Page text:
It may surprise you to find out that green tea extract can also have natural appetite suppressant qualities.

How does it work? Green tea contains caffeine, which has been shown to possess appetite suppressing abilities [12]. Plus, when combined with other ingredients, green tea can play a part in reducing hunger and energy intake [15].

What does the science say?

Green tea has been shown to have a positive influence overweight loss in a number of different studies [16].

The combination of appetite suppressing caffeine, and the thermogenic catechins (EGCG’s) has been shown to positively influence weight loss [17].

ECGC’s alone have been shown to boost metabolism whilst also reducing fat levels [18].

Fenugreek

fenugreek seeds

This is an herb from the legume family, however it’s the seeds that are most commonly used in cooking and even supplementation.

Fenugreek has been shown to offer a range of health benefits, which are related to weight loss and general health. For example, it’s been shown to have a positive influence on blood sugar levels, cholesterol and, helping to control appetite [19][20].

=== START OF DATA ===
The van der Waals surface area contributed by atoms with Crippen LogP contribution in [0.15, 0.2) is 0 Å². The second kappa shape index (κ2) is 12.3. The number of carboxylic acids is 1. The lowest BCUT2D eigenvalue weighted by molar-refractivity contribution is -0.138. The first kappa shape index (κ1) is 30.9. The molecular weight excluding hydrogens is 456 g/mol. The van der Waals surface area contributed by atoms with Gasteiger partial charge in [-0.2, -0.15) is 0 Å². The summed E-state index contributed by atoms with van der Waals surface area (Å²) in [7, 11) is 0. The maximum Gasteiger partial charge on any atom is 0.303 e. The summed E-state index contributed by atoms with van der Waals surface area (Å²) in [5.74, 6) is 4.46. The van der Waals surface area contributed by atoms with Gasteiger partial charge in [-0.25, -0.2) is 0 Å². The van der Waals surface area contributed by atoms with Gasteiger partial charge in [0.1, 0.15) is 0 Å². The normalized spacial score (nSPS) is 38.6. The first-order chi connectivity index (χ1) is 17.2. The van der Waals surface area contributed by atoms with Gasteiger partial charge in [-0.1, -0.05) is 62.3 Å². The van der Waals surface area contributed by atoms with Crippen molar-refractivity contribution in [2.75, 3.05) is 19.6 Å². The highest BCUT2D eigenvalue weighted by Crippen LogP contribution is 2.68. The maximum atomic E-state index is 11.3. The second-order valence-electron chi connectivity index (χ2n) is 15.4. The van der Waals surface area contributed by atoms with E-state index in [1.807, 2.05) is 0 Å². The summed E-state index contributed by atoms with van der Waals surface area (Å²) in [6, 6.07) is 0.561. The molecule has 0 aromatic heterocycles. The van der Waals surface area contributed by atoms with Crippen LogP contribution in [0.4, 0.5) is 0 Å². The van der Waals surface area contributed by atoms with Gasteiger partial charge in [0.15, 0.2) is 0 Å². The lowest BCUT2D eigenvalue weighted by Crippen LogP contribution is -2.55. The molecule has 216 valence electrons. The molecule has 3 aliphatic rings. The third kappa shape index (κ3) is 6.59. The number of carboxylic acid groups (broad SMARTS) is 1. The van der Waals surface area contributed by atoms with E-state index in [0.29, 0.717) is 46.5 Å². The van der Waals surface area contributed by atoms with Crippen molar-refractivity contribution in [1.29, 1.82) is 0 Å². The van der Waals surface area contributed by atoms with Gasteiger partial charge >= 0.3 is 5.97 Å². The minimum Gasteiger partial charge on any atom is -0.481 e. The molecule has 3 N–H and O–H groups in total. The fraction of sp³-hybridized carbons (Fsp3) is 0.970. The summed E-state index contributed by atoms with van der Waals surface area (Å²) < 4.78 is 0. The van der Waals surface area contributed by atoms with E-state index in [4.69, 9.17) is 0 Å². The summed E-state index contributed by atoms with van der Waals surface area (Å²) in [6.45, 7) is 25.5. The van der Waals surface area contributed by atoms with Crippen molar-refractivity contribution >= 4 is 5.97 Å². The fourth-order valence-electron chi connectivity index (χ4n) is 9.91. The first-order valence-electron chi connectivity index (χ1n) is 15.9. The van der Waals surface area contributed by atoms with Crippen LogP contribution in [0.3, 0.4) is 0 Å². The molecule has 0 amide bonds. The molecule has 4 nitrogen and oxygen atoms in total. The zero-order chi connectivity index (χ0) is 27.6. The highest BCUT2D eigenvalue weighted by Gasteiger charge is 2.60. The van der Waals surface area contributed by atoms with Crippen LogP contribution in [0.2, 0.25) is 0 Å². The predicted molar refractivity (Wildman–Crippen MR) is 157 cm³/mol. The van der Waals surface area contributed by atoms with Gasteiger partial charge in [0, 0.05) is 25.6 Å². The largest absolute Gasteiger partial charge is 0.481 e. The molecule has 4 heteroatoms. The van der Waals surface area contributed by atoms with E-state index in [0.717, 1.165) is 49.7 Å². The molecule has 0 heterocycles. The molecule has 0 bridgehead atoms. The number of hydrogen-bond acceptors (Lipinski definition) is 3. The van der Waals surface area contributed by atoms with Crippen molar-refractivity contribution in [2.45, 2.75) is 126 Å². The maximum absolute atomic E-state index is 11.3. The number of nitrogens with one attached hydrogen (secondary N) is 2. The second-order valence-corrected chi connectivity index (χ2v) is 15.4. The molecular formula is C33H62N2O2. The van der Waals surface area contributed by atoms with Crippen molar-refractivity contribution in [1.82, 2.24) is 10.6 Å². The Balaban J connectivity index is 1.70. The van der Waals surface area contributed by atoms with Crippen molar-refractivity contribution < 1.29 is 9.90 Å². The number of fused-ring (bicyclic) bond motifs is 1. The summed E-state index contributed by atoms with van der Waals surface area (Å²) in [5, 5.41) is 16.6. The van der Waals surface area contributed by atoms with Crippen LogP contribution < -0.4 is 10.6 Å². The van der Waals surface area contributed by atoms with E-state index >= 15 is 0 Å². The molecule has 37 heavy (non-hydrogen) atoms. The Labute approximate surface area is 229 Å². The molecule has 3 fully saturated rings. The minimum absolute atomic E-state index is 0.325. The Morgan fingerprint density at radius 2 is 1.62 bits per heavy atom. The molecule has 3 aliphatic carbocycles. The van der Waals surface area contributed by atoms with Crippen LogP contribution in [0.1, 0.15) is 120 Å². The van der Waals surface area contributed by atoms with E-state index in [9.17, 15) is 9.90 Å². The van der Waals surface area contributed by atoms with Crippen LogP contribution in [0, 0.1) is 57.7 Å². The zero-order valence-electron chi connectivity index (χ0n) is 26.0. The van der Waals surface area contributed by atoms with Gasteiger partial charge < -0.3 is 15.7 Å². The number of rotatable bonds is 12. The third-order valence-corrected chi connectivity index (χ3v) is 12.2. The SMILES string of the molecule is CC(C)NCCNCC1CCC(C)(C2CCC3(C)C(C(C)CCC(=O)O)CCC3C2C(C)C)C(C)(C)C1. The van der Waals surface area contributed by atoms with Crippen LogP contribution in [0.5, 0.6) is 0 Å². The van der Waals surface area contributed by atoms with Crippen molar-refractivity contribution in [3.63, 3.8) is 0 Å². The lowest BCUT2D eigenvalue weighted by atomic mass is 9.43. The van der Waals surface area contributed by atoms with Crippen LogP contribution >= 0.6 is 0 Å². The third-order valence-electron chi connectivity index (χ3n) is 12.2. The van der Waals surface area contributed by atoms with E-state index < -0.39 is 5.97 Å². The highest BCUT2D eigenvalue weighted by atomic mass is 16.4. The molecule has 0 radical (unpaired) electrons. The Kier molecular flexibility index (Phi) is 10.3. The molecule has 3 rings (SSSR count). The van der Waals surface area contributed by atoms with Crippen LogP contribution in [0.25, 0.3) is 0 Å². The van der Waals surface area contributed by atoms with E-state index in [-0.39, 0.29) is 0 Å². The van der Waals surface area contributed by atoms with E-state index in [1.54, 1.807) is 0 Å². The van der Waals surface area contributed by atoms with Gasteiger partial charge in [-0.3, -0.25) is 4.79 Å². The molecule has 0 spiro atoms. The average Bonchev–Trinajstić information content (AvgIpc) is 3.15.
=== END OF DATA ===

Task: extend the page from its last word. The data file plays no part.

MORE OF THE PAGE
How does it work? Fenugreek gets its many health benefitting properties from its high fiber content. In particular, it contains a water-soluble fiber called galactomannan [21]. This expands when it comes into contact with water in the stomach, slowing the emptying processes, and ensuring you fuller for longer.

What does the science say?

In a study of 18 participants, 8 grams of fiber taken from fenugreek was shown to reduce appetite more than others who were taking 4 grams. It was also noted that these people felt fuller and ate less at mealtimes [19].

The fiber has been shown to have a direct effect on fat and calorie intake. One study found that supplementing with fenugreek reduced fat intake by 17% and lowered calorie consumption by 12% [22].

To add to the health benefits of this natural ingredient, a largescale review of 12 individual trials found that supplementing with fenugreek consistently helped to lower both blood sugar levels and cholesterol [23].

[Related Article: Best Fat Burners for Women

The final word

These natural appetite suppressants can conveniently be added to your diet.